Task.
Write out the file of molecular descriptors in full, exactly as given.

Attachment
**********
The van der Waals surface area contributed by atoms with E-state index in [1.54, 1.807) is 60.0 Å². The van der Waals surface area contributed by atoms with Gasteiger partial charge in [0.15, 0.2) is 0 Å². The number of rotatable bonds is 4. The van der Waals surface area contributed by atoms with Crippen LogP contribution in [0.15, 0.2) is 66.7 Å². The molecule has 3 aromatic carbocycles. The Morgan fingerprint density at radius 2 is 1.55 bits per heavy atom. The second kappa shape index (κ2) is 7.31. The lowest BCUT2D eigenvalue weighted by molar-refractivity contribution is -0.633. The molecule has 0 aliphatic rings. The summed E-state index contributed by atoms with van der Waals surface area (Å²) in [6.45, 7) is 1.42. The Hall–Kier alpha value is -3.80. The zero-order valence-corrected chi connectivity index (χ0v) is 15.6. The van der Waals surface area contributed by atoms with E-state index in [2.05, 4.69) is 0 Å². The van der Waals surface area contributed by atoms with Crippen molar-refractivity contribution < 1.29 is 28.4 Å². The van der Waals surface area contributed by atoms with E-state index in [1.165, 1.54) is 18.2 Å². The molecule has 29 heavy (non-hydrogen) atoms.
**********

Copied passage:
The van der Waals surface area contributed by atoms with E-state index in [1.54, 1.807) is 60.0 Å². The van der Waals surface area contributed by atoms with Gasteiger partial charge in [0.15, 0.2) is 0 Å². The number of rotatable bonds is 4. The van der Waals surface area contributed by atoms with Crippen LogP contribution in [0.15, 0.2) is 66.7 Å². The molecule has 3 aromatic carbocycles. The Morgan fingerprint density at radius 2 is 1.55 bits per heavy atom. The second kappa shape index (κ2) is 7.31. The lowest BCUT2D eigenvalue weighted by molar-refractivity contribution is -0.633. The molecule has 0 aliphatic rings. The summed E-state index contributed by atoms with van der Waals surface area (Å²) in [6.45, 7) is 1.42. The Hall–Kier alpha value is -3.80. The zero-order valence-corrected chi connectivity index (χ0v) is 15.6. The van der Waals surface area contributed by atoms with E-state index in [2.05, 4.69) is 0 Å². The van der Waals surface area contributed by atoms with Crippen molar-refractivity contribution < 1.29 is 28.4 Å². The van der Waals surface area contributed by atoms with E-state index in [1.165, 1.54) is 18.2 Å². The molecule has 29 heavy (non-hydrogen) atoms.